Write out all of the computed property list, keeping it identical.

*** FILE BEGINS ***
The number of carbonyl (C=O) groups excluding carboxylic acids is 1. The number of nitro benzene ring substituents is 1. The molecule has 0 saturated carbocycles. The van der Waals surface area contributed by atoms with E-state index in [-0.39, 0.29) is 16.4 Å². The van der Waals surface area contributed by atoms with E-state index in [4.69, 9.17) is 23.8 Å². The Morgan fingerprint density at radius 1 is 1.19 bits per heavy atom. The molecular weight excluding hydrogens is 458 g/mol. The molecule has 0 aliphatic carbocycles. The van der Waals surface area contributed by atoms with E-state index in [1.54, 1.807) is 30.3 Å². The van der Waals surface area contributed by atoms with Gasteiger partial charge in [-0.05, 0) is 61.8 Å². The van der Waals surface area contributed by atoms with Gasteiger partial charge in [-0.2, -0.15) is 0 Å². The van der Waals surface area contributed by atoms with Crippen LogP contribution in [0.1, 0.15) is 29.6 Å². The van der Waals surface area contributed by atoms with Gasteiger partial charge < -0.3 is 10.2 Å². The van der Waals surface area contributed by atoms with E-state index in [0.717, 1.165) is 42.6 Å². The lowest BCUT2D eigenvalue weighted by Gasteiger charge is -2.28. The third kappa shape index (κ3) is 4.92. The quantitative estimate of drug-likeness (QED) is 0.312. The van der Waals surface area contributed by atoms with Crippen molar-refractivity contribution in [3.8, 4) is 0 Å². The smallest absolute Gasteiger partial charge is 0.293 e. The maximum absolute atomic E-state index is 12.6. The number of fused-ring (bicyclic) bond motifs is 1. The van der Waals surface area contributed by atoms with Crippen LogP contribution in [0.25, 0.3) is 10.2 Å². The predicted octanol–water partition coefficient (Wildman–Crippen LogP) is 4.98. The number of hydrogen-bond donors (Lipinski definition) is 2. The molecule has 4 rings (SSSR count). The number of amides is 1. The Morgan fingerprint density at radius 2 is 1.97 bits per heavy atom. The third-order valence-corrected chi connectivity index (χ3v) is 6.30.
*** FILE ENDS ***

The number of carbonyl (C=O) groups excluding carboxylic acids is 1. The number of nitro benzene ring substituents is 1. The molecule has 0 saturated carbocycles. The van der Waals surface area contributed by atoms with E-state index in [-0.39, 0.29) is 16.4 Å². The van der Waals surface area contributed by atoms with E-state index in [4.69, 9.17) is 23.8 Å². The Morgan fingerprint density at radius 1 is 1.19 bits per heavy atom. The molecular weight excluding hydrogens is 458 g/mol. The molecule has 0 aliphatic carbocycles. The van der Waals surface area contributed by atoms with E-state index in [1.54, 1.807) is 30.3 Å². The van der Waals surface area contributed by atoms with Gasteiger partial charge in [-0.05, 0) is 61.8 Å². The van der Waals surface area contributed by atoms with Gasteiger partial charge in [-0.2, -0.15) is 0 Å². The van der Waals surface area contributed by atoms with Crippen LogP contribution in [0.1, 0.15) is 29.6 Å². The van der Waals surface area contributed by atoms with Gasteiger partial charge < -0.3 is 10.2 Å². The van der Waals surface area contributed by atoms with E-state index in [0.717, 1.165) is 42.6 Å². The lowest BCUT2D eigenvalue weighted by Gasteiger charge is -2.28. The third kappa shape index (κ3) is 4.92. The quantitative estimate of drug-likeness (QED) is 0.312. The van der Waals surface area contributed by atoms with Crippen molar-refractivity contribution in [3.8, 4) is 0 Å². The smallest absolute Gasteiger partial charge is 0.293 e. The maximum absolute atomic E-state index is 12.6. The number of fused-ring (bicyclic) bond motifs is 1. The van der Waals surface area contributed by atoms with Crippen LogP contribution in [0.25, 0.3) is 10.2 Å². The predicted octanol–water partition coefficient (Wildman–Crippen LogP) is 4.98. The number of hydrogen-bond donors (Lipinski definition) is 2. The molecule has 4 rings (SSSR count). The number of amides is 1. The Morgan fingerprint density at radius 2 is 1.97 bits per heavy atom. The third-order valence-corrected chi connectivity index (χ3v) is 6.30.